Ira Drukier and Richard Born were bored. Facing an early midlife crisis three decades ago, they decided to ditch their careers in engineering and medicine, and follow their fathers into the real estate business.

The move paid off. The Queens, N.Y.-raised partners have become billionaires by transforming their families’ modest real estate assets into a lodging empire that includes some of New York’s most stylish accommodations. With 24 properties, including the Bowery and the Ludlow, they’re the biggest owners of boutique hotels in the city. They also control 12 residential and commercial buildings.

Drukier and Born tend to focus on buying projects in need of extensive renovations. They operate properties through their management company, BD Hotels, and hire different teams of architects and designers for each building depending on their neighborhood and history.

“The aesthetic nature of the hotel business evolved slowly—I’d compare it to jeans,” says Drukier, 69. “Over time, they’ve become stylized, catering to a very specific group of people. Hotels are more than just a bed and hot water.”

Drukier and Born, 57, are profiting from demand for boutique hotels, which has been one of the fastest-growing segments in the lodging space, especially among younger customers, according to Nikhil Bhalla, an analyst at FBR & Co. in Arlington, Va.

Manhattan, Brooklyn
The pair has three hotels under construction: two in Manhattan and one in the Williamsburg section of Brooklyn. They expanded to California in June, paying $30 million for the Cecil Hotel in downtown Los Angeles, a rundown property associated with serial killers and suicides.

Their latest venture is the 184-room Ludlow on New York’s Lower East Side. The property started hosting guests last year after Drukier and Born bought the almost decade-long stalled development in partnership with hotelier Sean MacPherson in 2011 for $25 million. Across the street from Katz’s Delicatessen, the brick-and-glass hotel features Moroccan rugs, grand chandeliers and a penthouse suite that starts at $1,950 a night.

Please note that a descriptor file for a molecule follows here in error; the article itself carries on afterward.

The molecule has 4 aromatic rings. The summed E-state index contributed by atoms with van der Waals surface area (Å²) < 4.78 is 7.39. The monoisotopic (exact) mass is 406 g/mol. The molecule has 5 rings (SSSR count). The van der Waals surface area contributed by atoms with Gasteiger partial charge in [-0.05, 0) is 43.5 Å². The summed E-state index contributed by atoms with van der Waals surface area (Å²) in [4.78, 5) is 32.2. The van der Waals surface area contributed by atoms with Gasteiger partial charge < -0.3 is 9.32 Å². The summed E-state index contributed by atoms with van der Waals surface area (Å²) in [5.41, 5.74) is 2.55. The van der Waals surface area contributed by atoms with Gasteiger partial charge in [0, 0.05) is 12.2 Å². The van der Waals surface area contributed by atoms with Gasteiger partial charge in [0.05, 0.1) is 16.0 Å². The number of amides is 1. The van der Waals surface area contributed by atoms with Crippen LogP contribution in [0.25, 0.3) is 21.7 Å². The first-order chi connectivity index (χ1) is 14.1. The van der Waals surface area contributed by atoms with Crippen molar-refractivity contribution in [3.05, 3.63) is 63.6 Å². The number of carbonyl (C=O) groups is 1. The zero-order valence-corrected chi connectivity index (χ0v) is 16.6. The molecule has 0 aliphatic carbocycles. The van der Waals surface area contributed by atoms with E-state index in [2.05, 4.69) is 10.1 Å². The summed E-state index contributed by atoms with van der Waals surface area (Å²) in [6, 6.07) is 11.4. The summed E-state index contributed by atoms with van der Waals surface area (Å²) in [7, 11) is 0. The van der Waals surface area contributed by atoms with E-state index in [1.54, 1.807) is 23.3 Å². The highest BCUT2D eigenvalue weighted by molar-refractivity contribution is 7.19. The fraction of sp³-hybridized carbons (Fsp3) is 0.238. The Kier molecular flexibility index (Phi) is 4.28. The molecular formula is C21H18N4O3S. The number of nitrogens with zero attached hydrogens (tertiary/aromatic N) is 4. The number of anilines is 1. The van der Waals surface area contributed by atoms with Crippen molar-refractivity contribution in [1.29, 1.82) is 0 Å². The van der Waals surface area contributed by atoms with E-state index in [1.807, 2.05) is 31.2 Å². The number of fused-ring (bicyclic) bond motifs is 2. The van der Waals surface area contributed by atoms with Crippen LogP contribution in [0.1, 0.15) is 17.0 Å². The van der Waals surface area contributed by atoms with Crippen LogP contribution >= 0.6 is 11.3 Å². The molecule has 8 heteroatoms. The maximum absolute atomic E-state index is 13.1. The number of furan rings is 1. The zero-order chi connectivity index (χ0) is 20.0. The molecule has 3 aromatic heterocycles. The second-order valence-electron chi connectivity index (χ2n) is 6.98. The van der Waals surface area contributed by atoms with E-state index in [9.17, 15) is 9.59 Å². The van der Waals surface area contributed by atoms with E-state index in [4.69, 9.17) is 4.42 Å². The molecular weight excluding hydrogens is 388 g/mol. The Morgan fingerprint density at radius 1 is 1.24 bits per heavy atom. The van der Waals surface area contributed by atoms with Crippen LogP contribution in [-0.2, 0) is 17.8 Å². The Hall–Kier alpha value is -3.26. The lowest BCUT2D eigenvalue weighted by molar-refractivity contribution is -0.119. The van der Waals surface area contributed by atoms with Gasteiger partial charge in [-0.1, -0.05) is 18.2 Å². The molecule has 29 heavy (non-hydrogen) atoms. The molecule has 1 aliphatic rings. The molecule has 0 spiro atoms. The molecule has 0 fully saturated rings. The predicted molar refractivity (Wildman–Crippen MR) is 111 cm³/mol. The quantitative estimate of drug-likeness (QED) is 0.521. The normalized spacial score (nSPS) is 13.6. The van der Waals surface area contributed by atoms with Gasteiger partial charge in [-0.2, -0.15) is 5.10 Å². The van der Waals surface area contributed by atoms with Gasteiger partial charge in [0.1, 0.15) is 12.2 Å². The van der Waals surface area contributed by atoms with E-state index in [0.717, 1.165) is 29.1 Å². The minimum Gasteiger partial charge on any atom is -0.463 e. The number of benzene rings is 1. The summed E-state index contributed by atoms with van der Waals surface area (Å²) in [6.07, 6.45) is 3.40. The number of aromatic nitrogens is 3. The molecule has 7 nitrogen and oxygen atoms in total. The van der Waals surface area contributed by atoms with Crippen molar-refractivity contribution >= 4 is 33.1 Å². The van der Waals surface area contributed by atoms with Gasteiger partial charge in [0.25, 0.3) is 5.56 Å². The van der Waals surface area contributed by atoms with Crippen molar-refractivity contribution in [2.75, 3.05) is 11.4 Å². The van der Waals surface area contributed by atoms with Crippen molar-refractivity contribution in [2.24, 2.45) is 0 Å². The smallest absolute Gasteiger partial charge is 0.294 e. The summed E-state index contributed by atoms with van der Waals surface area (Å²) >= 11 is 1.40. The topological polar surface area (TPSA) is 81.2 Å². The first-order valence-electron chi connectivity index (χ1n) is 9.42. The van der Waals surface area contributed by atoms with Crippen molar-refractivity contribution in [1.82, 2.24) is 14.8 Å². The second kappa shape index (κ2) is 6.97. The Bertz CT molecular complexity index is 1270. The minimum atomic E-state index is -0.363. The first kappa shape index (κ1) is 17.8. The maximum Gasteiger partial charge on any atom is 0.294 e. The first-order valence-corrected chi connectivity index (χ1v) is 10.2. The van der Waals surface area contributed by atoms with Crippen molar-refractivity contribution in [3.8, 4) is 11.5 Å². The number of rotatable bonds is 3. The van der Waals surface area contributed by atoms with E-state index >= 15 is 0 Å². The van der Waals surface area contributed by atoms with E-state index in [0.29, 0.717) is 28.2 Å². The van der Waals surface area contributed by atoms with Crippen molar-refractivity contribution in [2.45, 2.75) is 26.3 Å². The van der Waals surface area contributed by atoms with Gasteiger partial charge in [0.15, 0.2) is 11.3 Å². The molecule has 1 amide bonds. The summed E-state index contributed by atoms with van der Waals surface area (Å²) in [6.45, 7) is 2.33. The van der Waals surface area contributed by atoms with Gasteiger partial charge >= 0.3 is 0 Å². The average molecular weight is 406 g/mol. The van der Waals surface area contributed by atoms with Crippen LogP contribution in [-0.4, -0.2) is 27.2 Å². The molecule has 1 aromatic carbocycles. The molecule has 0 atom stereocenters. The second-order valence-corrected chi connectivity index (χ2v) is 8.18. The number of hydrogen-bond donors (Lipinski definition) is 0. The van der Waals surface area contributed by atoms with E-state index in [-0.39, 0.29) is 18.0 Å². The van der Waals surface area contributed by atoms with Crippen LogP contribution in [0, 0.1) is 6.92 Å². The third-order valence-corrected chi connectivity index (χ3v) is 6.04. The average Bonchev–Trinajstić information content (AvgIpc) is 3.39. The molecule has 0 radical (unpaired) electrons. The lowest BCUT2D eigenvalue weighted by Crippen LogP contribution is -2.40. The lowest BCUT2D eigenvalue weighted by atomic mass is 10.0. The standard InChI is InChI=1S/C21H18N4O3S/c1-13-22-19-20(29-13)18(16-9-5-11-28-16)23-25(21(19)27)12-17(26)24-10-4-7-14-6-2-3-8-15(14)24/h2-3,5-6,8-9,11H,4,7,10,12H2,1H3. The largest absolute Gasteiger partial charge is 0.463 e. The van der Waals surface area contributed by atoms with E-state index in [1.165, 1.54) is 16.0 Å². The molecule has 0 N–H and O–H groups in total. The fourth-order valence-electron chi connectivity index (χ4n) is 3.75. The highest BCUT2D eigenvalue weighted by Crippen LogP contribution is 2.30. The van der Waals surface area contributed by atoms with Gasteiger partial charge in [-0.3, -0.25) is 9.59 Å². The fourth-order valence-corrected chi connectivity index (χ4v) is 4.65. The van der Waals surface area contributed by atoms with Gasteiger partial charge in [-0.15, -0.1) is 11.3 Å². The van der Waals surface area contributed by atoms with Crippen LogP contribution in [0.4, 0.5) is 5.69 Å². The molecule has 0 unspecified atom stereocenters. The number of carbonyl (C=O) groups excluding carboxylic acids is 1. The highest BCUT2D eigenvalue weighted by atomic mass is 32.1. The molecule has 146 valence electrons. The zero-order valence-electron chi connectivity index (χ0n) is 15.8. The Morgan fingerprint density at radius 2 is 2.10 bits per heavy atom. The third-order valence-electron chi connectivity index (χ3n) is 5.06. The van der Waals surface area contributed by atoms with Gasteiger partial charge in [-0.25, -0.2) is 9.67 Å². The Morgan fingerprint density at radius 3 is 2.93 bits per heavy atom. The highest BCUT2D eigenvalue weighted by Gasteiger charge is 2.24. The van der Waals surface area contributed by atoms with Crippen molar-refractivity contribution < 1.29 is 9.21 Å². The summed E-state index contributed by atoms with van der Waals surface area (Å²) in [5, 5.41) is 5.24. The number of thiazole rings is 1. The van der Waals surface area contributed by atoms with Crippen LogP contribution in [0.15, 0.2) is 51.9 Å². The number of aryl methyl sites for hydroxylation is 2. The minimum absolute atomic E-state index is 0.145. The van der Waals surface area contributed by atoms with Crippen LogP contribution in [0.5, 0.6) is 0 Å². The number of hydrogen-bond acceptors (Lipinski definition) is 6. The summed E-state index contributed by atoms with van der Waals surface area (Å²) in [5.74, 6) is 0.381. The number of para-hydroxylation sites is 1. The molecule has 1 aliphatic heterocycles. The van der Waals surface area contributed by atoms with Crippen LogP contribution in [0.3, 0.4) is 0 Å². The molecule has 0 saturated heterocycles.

It’s one of more than two dozen hotel properties that Drukier and Born have stakes in, along with the Greenwich Hotel, co-owned with actor Robert De Niro, and the Mercer in SoHo, which they operate in partnership with Andre Balazs.

Their holdings are valued at about $2 billion, according to data compiled by Bloomberg that include room rates, occupancy levels and prevailing capitalization rates in New York City. They own between 40% and 70% of their hotels.

Born said their properties have a loan-to-value ratio from 25% to 30%. They said they didn’t know the exact value of their holdings.
“Billions on a leveraged basis and billions on an unleveraged basis,” says Born. “It would take a team of accountants to figure out the value.”

Born started his career as a surgical resident at New York University and Mount Sinai hospitals. Drukier, who has a doctorate in electrical engineering, started a division of Microwave Semiconductor Corp. that made microwave transistors used by the aerospace and other industries.